Climbers Elbow: A Path to Recovery

If you are a climber you have probably either heard of or experienced climber’s elbow. This injury is caused by overuse or acute injury and subsequent tendonitis of the brachialis muscle (refer to Diagram A). When rock climbing there is an ongoing battle between the supinating action of the biceps pulling and the necessity to maintain a pronated hand position to maintain grip on the rock wall.  

While injury of the brachialis muscle has been coined “climber’s elbow”, it’s an increasingly common injury for other sport activities, especially high intensity workouts (ones that incorporate speed and heavier levels of resistance). Pull-ups and chin-ups, that are common in cross fitness programs, are known to be associated with brachialis injury at the elbow.

Whether your elbow injury is caused by too much climbing, high intensity weight training, or another related stressor, your Chiropractor can be vital in diagnosis, treatment, and recovery.  

Diagram A

Brachialis muscle shown in red


Accurate diagnosis is a key first step in the in the injury recovery process. There is more than one muscle in front of the upper arm. Treating the wrong structure will limit full recovery. For instance, it’s important to rule out the more common bicipital injury. This can be done through the Chiropractor’s hands on assessment during flexing of the elbow and supination of the wrist. Tenderness in this movement is usually present with Bicipital injury but not with the Brachialis until resisted elbow bending occurs.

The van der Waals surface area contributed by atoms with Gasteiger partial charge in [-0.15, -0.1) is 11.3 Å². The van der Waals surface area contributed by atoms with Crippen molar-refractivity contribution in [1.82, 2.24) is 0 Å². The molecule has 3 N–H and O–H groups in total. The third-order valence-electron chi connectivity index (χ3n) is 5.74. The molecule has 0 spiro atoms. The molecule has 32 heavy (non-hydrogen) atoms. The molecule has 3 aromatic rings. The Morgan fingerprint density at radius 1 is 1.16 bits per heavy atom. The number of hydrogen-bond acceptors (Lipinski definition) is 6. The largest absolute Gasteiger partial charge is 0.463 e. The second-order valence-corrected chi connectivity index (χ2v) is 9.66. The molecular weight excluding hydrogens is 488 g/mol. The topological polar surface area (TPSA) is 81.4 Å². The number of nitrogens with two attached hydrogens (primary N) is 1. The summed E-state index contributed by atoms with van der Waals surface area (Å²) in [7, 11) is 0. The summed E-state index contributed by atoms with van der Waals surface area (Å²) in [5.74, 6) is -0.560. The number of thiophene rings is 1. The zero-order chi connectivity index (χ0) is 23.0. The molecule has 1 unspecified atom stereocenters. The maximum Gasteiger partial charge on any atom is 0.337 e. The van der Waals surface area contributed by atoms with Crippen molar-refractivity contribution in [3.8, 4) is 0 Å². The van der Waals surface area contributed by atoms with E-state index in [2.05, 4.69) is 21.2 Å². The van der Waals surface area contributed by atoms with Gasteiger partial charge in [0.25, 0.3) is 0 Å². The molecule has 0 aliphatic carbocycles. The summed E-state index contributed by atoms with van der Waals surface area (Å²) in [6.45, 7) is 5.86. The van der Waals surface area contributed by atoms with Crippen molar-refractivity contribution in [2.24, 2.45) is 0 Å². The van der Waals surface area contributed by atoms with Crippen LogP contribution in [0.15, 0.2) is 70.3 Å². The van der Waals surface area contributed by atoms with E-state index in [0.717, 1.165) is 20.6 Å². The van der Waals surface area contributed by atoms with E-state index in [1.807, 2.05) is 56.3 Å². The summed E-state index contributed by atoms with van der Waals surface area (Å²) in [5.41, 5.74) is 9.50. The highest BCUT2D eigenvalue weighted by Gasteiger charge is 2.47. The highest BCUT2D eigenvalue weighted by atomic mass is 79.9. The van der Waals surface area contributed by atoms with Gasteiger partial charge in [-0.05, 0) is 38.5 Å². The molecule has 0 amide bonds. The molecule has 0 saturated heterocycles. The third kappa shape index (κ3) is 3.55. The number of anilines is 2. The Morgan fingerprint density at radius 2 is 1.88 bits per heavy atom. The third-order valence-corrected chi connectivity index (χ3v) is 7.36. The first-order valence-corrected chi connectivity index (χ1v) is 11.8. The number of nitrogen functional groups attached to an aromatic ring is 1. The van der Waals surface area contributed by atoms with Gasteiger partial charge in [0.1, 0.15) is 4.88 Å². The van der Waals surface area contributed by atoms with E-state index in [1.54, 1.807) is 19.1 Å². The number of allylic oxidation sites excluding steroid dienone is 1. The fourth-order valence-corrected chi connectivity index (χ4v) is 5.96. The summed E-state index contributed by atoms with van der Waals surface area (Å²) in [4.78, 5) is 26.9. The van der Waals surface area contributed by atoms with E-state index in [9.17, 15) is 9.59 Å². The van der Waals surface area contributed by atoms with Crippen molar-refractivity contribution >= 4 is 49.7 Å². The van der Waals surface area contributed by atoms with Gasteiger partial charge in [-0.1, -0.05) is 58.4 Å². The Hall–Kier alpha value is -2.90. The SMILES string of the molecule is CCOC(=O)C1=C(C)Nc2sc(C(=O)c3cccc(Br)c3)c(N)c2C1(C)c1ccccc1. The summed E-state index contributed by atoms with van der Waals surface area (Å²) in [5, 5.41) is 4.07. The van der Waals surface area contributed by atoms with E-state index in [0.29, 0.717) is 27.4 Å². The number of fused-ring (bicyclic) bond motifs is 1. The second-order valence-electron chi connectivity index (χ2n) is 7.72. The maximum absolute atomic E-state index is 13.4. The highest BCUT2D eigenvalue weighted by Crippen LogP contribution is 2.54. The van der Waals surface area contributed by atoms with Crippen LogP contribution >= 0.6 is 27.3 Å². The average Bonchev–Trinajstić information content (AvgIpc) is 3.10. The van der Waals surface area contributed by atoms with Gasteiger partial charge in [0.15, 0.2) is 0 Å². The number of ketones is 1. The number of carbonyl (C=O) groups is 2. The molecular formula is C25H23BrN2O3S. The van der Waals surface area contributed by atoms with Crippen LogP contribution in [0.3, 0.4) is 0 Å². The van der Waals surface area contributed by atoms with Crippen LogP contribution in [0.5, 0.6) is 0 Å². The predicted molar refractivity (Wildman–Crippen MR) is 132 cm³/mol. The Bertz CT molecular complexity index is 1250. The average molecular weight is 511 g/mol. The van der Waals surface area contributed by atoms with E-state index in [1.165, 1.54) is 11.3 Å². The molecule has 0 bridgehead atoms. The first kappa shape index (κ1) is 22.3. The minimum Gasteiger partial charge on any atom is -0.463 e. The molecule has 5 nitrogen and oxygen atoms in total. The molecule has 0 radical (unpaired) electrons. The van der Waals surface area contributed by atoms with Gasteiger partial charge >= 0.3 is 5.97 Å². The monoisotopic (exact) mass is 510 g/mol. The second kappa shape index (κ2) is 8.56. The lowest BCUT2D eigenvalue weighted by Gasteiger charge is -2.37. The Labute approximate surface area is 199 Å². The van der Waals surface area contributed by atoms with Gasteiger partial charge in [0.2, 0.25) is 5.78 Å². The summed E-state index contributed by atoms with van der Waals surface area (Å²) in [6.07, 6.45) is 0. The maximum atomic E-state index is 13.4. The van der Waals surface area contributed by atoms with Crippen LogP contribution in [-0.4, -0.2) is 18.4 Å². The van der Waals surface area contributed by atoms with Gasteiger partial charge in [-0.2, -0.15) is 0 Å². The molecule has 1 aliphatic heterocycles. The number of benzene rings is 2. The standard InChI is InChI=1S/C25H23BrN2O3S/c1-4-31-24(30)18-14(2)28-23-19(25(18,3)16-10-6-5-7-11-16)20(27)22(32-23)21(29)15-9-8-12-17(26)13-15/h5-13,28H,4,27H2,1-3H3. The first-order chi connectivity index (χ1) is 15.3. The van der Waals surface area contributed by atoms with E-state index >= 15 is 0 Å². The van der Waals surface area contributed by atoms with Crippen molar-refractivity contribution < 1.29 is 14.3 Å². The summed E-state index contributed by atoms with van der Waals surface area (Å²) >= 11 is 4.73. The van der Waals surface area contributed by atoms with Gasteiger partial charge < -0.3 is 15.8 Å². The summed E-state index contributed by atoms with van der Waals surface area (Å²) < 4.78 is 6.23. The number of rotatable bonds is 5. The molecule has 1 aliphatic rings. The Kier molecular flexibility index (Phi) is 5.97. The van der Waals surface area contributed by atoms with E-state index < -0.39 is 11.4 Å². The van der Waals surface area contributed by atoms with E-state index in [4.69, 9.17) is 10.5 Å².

Treatment typically has three phases. Phase I, the acute phase, focuses on relieving pain and reducing inflammation. The first step is to discontinue the activity that caused the injury. We know that can be very challenging for avid athletes but this is necessary. In this situation it’s especially important, since offending activities require lifting of one’s entire body.

Such a great strain compounds the risk of further injury. Controlling inflammation can be done using ice, electrical stimulation, and/or ultrasound. Cautious and gentle use of instrument-assisted soft tissue work can also help accelerate this phase. 

Phase II, Sub-acute phase

This is when Active Release Technique and Chiropractic adjustments play a larger role. Active Release Technique is used on tightened tissue to restore flexibility to the tissue, help improve oxygenation and hence speed healing. Chiropractic adjusting of the affected joints in the kinetic chain (a sequence of structures working together to create a particular movement) helps restore the injured area by ensuring that everything is working together. This promotes correct alignment and helps prevent re-injury. Taping or using a brace is typically necessary when daily activities are difficult. The goal here is to limit full extension of the elbow.  

Recovery, Phase III

Recovery for any sports enthusiast is all about returning to the sport. The reengagement process is a critical step that requires a solid plan. Out of necessity it’s a graduated process, not solely based on pain but rather on the restoration of function and tolerance during and after activity.

The most likely cause of re-injury would be returning to intense activity too soon. There is no standard recovery time since each athlete is unique. It is a Chiropractor’s job to determine the most effective return to sports, which will ensure a timely and complete recovery. 

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